Review of ‘The Waves’ by Virginia Woolf

Reading this book is like eating a very rich dessert. One spoonful goes a long way. Every page is dense with imagery and ideas. It’s a masterpiece in under 200 pages.

Not the most challenging Virginia Woolf novel I’ve read (that honour goes to Between the Acts or To the Lighthouse) but it still wasn’t an easy read, due to the writing style. It’s very unusual, experimental even. Observations are spoken by six characters, describing their actions and emotions from early age to old age. These chapters are interspersed with a description of the sun rising and setting over the waves, symbolising the passing of a human life in the span of a single day (or at least that’s my interpretation – I’ve deliberately avoided reading other opinions on the book).

Here are some random examples of Woolf’s writing:

‘Let us now crawl,’ said Bernard, ‘under the canopy of the currant leaves, and tell stories. Let us inhabit the underworld. Let us take possession of our secret territory, which is lit by pendant currants like candelabra, shining red on one side, black on the other. Here, Jinny, if we curl up close, we can sit under the canopy of the currant leaves and watch the censers swing. This is our universe.’ (p.12)

‘I have signed my name,’ said Louis, ‘already twenty times. I, and again I, and again I. Clear, firm, unequivocal, there it sounds, my name. Clear-cut and unequivocal am I too. Yet a vast inheritance of experience is packed in me. I have lived thousands of years. I am like a worm that has eaten its way through the wood of a very old oak beam. But now I am compact; now I am gathered together this fine morning.’ (p.98)

‘The iron gates have rolled back,’ said Jinny. ‘Time’s fangs have ceased their devouring. We have triumphed over the abysses of space, with rouge, with powder, with flimsy pocket-handkerchiefs.’ (p.136)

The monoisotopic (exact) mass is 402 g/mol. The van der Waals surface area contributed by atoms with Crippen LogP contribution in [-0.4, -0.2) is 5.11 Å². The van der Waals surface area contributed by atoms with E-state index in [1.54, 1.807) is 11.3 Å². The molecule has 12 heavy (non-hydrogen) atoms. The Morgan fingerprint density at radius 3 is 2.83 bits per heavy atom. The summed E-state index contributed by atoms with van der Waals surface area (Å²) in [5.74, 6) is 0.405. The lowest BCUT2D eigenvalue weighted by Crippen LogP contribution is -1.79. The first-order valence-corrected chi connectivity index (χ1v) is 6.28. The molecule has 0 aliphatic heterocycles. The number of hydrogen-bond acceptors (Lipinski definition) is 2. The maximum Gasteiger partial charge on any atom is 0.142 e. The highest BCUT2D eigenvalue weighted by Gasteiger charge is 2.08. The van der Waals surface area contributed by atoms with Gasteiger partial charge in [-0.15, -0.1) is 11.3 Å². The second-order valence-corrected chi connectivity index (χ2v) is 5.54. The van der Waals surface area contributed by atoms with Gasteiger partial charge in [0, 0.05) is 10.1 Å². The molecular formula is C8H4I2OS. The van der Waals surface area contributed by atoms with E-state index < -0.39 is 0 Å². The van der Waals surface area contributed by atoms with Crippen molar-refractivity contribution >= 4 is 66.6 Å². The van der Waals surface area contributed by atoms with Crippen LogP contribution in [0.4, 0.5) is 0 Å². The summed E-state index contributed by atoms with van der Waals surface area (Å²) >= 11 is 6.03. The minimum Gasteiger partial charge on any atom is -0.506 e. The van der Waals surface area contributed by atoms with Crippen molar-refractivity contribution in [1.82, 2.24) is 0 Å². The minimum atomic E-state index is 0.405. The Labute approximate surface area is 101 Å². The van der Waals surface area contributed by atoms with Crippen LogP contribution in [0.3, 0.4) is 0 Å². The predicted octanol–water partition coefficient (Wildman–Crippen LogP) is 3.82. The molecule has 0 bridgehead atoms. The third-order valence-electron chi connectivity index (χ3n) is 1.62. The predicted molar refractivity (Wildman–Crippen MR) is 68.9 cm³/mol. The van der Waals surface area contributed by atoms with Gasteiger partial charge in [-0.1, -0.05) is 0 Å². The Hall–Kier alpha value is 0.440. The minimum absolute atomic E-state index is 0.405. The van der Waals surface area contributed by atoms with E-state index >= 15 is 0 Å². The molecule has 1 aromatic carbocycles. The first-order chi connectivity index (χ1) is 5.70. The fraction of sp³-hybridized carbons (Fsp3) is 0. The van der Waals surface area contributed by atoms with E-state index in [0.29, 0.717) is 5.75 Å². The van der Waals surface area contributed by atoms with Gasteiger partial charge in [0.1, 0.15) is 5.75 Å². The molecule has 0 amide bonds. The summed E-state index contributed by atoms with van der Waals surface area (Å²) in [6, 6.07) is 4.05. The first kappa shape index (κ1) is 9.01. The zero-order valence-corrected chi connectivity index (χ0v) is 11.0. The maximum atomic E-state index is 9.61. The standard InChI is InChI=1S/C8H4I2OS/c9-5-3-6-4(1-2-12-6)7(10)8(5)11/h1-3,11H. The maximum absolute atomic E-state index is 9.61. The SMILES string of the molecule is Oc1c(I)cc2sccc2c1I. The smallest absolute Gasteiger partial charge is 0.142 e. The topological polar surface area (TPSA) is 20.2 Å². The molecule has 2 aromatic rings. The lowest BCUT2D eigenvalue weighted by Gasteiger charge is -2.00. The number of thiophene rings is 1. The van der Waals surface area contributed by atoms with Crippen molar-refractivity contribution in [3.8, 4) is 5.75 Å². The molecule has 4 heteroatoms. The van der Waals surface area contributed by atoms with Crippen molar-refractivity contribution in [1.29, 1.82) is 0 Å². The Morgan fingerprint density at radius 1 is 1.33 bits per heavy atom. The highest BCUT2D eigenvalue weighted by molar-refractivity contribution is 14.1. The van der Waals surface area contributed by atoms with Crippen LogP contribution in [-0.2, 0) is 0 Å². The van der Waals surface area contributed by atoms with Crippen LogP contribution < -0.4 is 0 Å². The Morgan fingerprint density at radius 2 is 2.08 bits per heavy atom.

Maybe you can see why I could only read one chapter a day. So much imagery was overwhelming my mind. I think one of Woolf’s best skills is finding original ways to describe life. Everything she says is striking and thought-provoking. It’s like reading her own thoughts divided into the mouths of the six friends.

The novel was first published in 1931. My edition is by Oxford World’s Classics, 2015, edited by David Bradshaw.

16 thoughts on “Review of ‘The Waves’ by Virginia Woolf”

  1. The Waves is certainly challenging, but Woolf’s writing is just beautiful. I preferred To the Lighthouse and Mrs Dalloway to this one I think. I wasn’t that keen on Between the Acts really either. I loved Orlando, Night and Day and Flush though. The only Woolf novel I haven’t read is The Years, perhaps 2019 will be the year.

    1. I’ve read The Years, I actually remember not liking it much! Not a To the Lighthouse fan… but I like Orlando a lot. Woolf is such a fascinating and original writer.
      Thanks for your comment 🙂

  2. I’ve never been able to get into Woolf, which saddens me because I find her fascinating as a writer and a person. This is a great review though; and I do feel like I want to give her another shot sometime.

    1. Thank you – it’s worth having another go, you could try Night and Day which is one of her early novels and easier to read. Mrs Dalloway is a great one to try, as it’s quite a short book.

      1. I’ve read Mrs Dalloway, and whilst I admired it, I can’t say I enjoyed it. Like you said though, you have to take your time and be in the right frame of mind to process Woolf’s work, so hopefully one day I’ll manage to click with her ?

  3. I’m so glad to have read your review, because I plan to read at least one Virginia Woolf book this year. What would you recommend to someone who hasn’t read her before?

    1. Hmm, good question… you could try Mrs Dalloway, it’s quite a short book which takes place over one day. If you find the writing style doesn’t suit you, try Night and Day – Woolf’s 2nd novel, which is written in a more conventional style.

  4. Oh gosh, this sounds like one of those books that I really have to be in the mood to read. I’m ploughing my way through Don Quioxte at the moment which is taking all of my brain power (even though it’s silly and farsical, it’s hard to keep track of what’s going on). I don’t know whether Woolf is for me – I keep looking at her books then putting them back – and those extracts feel a bit like wading through treacle. Maybe I’ll try Night and Day?

    1. I don’t think anyone should force themselves to read classics they don’t like, just because they are classics… Well done for reading Don Quixote, I couldn’t do it!
      Woolf’s style is an acquired taste and it’s not for everyone. Her earlier books are easier but I wouldn’t say any of them are easy reads 🙂

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